So what you’re going to want to do is….put the tube on your butt and jump backwards into the water.
But don’t jump too high, otherwise you’ll hit the ceiling.
I’m sorry, what??
And don’t jump too far because you’ll hit the back of the cave.
But not too close to the edge either, because there’s a ledge below us.
What have I signed up for!!!????
Perhaps I may have underestimated the statement that I read on a blog a couple of days before we headed to New Zealand. New Zealanders are Masters of Understatement! Kiwi’s are so used to extreme activities that they don’t think to warn outsiders about it.
Or perhaps I have gotten softened by the safety parameters that we come to expect with activities in the US.
Despite the description:
The original Waitomo subterranean adventures that will have you climbing, black water tubing and leaping through Ruakuri Cave.
Over three hours you’ll take leaps of faith over cascading waterfalls and float serenely down an underground river as you enjoy the glow worm show on the vaulted limestone galleries up above.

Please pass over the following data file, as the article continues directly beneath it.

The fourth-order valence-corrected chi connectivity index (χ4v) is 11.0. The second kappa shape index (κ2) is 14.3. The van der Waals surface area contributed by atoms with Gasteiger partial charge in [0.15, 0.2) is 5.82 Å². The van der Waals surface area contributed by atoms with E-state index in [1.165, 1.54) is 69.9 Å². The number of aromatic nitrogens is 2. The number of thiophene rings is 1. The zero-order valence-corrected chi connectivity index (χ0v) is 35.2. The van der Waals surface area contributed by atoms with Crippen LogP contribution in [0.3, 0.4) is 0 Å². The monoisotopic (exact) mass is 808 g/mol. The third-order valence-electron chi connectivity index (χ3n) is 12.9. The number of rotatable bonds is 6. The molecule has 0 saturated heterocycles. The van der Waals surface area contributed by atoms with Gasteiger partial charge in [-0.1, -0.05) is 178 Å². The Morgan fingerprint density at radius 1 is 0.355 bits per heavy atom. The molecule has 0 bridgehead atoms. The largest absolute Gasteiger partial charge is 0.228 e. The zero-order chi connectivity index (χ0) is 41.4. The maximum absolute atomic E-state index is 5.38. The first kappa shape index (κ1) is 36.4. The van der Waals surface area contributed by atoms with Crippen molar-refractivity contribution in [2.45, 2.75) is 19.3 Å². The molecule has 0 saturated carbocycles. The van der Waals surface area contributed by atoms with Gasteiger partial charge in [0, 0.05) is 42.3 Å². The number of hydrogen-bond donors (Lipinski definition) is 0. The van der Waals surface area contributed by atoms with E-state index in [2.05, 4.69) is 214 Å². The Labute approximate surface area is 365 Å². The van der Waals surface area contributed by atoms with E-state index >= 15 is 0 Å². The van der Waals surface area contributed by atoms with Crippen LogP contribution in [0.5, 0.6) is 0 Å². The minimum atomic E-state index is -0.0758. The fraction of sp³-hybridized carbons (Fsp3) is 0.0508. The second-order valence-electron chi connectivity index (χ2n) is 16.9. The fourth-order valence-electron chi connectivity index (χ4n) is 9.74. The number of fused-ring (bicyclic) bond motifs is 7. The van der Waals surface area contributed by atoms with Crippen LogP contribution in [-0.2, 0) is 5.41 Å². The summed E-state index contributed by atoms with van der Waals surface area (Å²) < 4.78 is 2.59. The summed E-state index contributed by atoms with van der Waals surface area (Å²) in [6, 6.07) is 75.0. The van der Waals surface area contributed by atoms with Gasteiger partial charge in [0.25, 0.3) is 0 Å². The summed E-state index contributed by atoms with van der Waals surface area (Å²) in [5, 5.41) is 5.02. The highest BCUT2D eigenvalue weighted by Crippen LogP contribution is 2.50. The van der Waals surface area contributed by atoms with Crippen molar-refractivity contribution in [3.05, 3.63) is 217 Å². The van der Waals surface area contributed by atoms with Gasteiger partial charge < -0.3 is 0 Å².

Maybe I focused more on the ‘floating serenely down a river’ part than the ‘leaps of faith over cascading waterfalls’. And so, with the blindness of my ‘selective reading’, I looked at Nathan in fear and shock when our guides took us to a platform above the river and told us to jump backwards into the water. Because this backwards jump, in the light of day, was to prepare us for jumping backwards off of waterfalls in pitch black caves into icy cold black river water.
Yes, I was the one that brought this activity to Nathan’s attention. And yes, I told myself, can we really go to New Zealand, and NOT experience this? But yes, I also do not like to jump in water (clear pools!) or to go into water that I cannot touch the ground, or really have my head under water at all. And so, I looked at Nathan in fear, turned around and jumped into the water…backwards.
And as per usual, Nathan took this in stride…
And so we headed out, happy and outfitted in wetsuits, jackets, booties, boots and helmets with headlamps into the forest and towards Ruakuri Cave, a natural cave discovered 400 – 500 years ago.